Submitted by Arthur on Sat, 2017-04-08 11:19
The death of David Storey, winner of the then plain Booker prize in 1976 with Saville, reminds one of the rich, full lives some novelists had. Born in Wakefield in Yorkshire into a mining family, Storey chose art school rather than the pits ‒ and not just any art school, but the Slade in London. To pay his way Storey signed a 14-year contract to play professional rugby for Leeds RLFC, and commuted between London and Leeds to fulfil his split duties. When he graduated in 1956 he bought out the remainder of his rugby contract and turned to teaching. It was only the success of his novel This Sporting Life (for which he also wrote the screenplay for the hugely successful film) that allowed him to write full time. Who, writing professionally today, can match his varied trajectory, one wonders? Maybe Julian Barnes and Howard Jacobson moonlight at the weekends as willowy wingers for Saracens RFC.
Four years on from her Man Booker win with The Luminaries and it has become clear what Eleanor Catton, the youngest winner in the prize’s history, has been up to. Her new novel, Birnham Wood, a psychological thriller, has just been announced for later in the year. The story is set in a remote part of New Zealand where rich foreigners are ‘building fortress-like homes and stockpiling weapons in preparation for a coming global catastrophe’. Added to the mix are a guerrilla gardening group and an American billionaire. Readers of The Luminaries will remember the sore wrists that resulted from holding the whopping 265,000-word novel and will be relieved to know that Birnham Wood is slated at a svelte 80,000-100,000 words: it’s a haiku.
Prize season is now on us and where the Man Booker leads others follow. First and foremost among the year’s awards is, of course, the Man Booker International Prize, the shortlist for which is announced soon, 20 April. Some though, have already been decided. Ian McGuire, for example, has just scooped the Royal Society of Literature’s £10,000 Encore Award for second novels. The North Water, his brutal tale of the shenanigans on board a 19th-century whaling ship, was longlisted for last year’s Man Booker. This time it saw off the competition, including another Man Booker nominee, Paul Kingsnorth, to grab the gong for “the nation’s favourite second novel”. The prize has a good provenance. Previous winners include a clutch of distinguished Man Bookerites, including Anne Enright, Ali Smith, Adam Foulds, Sunjeev Sahota and Neel Mukherjee.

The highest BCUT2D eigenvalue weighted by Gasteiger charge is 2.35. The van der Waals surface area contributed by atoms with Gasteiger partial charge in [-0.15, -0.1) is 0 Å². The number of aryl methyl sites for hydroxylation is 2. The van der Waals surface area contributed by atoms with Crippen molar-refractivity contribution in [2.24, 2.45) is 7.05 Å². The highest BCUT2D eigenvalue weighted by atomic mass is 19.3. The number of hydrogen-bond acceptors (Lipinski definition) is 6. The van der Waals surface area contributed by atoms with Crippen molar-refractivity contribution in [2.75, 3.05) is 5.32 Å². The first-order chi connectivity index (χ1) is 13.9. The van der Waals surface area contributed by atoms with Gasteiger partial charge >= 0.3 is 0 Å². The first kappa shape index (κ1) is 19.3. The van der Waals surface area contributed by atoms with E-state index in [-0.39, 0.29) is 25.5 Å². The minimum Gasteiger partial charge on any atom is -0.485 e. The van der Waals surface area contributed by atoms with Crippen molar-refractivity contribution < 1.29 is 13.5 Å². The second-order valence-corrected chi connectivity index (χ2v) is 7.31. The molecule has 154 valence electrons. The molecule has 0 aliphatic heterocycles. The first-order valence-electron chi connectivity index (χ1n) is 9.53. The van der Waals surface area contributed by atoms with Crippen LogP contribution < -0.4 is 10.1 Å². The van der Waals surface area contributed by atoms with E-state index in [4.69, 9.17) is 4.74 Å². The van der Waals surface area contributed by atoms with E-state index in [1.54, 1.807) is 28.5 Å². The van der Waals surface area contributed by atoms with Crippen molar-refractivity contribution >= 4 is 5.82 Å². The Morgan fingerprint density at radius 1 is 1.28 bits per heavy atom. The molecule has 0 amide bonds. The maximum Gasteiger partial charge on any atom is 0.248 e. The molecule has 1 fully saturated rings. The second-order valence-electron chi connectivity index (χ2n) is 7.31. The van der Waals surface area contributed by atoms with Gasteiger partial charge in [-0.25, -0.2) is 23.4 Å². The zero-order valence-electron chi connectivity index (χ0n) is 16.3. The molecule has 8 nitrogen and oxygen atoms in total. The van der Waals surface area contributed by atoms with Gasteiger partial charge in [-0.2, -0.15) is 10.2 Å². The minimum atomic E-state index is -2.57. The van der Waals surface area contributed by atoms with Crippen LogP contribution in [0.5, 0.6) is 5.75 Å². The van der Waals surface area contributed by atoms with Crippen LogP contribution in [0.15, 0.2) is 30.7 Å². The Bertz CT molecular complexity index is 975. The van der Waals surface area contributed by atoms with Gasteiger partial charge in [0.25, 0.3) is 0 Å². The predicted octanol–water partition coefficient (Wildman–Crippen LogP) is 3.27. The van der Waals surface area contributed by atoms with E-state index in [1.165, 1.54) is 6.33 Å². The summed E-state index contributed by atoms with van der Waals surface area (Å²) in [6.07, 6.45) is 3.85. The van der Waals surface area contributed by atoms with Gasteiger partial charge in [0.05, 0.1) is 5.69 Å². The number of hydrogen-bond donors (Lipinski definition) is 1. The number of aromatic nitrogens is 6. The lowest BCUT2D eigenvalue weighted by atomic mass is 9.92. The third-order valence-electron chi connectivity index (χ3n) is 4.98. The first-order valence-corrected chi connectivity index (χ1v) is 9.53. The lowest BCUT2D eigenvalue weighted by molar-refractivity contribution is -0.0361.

Coincidentally, the RSL has also just voted in its new president – its 19th and the first woman to hold the role – none other than the chair of the 2015 Man Booker International judges, Dame Marina Warner. It should be remembered that Warner was once an accomplished novelist herself before giving up fiction for a distinguished career as a critic, academic and commentator: The Lost Father (1988) was shortlisted for the MB and The Leto Bundle (2000) was longlisted. She gives the lie to the old adage ‘Those who can do, those who can’t teach.’
Almost a year on since her shortlisting for the 2016 Man Booker Prize and the accolades keep rolling in for Madeleine Thien. Her novel Do Not Say We Have Nothing has just been shortlisted for the £20,000 Rathbone’s Folio Prize. The Folio Academy, a collection of literary bods ‒ writers, critics and academics and their ilk – came up with 62 books for the judges’ consideration and Thien was one of only eight to make the final reckoning. The winner will be announced on 24th May. Thien has doubled her chances by also making the cut for the £30,000 Bailey’s Women’s Prize for Fiction (formerly the Orange). It’s the 7 June for that one.